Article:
Posted on March 1, 2009

“How’s work?” my neighbor asked me, in the hesitant way people ask that question these days, afraid to hear the answer.

“Busy — very busy” came my usual reply. My neighbor was visibly relieved, “Oh, that’s good.” And in today’s economy, that generally is good news because it means business is good. But in the nonprofit world, where revenue is not necessarily tied to production, it’s a very different story.

For most nonprofits, including Pro Bono Partnership of Atlanta, a down economy means demand for services is up at the same time that donations are down. Even for those nonprofits that contract for their services, earned income rarely covers expenses. Donations from individuals, corporations, and foundations are vital to the survival of nonprofit organizations.

At Pro Bono Partnership of Atlanta, we serve two groups of constituents — nonprofits that need free legal services and lawyers that want transactional pro bono opportunities. Demand for services on both ends is up. On the nonprofit side, financial concerns have led to more legal matters and word of mouth is leading to many more clients. On the attorney side, previously busy transactional attorneys are looking for pro bono matters to stay engaged. More nonprofit clients and more volunteer attorneys is good news – there is plenty of work to do. But it costs money to do that work. While Pro Bono Partnership of Atlanta operates on a very lean budget (thanks in large part to office space donated by Sutherland), there is a cost to client outreach, client screening, attending client-attorney meetings, conducting follow-up, and all of the other things we do to ensure the clients get the legal services they need and the attorneys have a meaningful and rewarding pro bono experience.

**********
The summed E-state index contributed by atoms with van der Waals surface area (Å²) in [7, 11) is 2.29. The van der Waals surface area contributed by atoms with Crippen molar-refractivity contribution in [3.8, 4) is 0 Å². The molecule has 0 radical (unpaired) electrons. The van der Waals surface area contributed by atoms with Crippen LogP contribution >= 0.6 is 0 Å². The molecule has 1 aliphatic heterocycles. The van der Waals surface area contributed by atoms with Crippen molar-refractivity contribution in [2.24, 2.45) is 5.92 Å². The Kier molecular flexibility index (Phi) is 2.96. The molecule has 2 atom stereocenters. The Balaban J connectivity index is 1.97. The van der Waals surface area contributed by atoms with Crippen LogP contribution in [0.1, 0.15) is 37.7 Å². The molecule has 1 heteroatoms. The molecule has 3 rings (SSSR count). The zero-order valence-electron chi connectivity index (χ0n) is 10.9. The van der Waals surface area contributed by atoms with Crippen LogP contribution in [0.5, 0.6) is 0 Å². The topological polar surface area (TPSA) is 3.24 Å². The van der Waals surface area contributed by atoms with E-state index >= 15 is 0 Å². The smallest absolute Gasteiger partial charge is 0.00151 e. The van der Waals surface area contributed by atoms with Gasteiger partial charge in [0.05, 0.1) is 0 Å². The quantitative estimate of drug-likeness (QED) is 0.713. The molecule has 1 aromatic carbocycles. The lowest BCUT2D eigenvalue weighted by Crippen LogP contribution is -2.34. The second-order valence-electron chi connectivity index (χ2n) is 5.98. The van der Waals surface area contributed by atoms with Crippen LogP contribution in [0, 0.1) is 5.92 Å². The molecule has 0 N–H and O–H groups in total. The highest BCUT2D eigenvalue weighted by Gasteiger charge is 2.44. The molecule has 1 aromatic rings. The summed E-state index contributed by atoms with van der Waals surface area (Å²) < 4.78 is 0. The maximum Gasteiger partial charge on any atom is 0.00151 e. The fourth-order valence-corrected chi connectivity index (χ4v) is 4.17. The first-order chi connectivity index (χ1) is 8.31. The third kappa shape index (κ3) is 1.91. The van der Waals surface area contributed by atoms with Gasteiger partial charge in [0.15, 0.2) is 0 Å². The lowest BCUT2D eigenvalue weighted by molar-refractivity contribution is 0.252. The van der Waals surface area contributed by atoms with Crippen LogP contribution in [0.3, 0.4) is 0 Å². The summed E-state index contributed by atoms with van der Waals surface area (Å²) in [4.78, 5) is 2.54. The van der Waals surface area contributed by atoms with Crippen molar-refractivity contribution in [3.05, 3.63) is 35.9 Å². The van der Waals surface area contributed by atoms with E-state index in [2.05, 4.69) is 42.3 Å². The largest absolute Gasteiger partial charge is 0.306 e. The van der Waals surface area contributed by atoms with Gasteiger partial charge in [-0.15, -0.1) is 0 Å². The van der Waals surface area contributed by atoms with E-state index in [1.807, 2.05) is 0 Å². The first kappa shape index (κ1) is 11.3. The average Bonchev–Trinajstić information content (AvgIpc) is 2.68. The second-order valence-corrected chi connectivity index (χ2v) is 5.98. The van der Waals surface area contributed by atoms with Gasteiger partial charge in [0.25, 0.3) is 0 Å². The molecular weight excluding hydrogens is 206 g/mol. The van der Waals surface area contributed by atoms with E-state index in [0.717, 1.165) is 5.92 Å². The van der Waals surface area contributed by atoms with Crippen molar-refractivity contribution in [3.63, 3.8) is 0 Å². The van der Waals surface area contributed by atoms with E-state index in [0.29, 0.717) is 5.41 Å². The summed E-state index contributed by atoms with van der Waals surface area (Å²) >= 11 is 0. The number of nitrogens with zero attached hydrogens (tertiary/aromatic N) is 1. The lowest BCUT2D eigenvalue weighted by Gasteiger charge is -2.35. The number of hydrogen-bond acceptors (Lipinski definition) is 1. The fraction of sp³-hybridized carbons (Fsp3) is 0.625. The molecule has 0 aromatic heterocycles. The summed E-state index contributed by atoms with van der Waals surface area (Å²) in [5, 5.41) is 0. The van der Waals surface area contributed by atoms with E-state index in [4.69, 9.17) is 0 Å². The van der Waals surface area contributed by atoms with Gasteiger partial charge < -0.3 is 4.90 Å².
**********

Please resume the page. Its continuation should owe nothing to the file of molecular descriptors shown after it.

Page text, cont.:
The expense to Pro Bono Partnership of Atlanta for placing a pro bono matter in 2008 was about $500. Of course, that $500 can result in tremendous value to the nonprofit client. A recent pro bono matter involving embezzlement generated $25,000 in free legal services and resulted in the return of about $30,000 to the nonprofit. We give a lot of bang for the buck.

In this down economy, when everyone seems to be facing a decrease in profits, remember the nonprofits. Your financial support is more important and more appreciated than ever.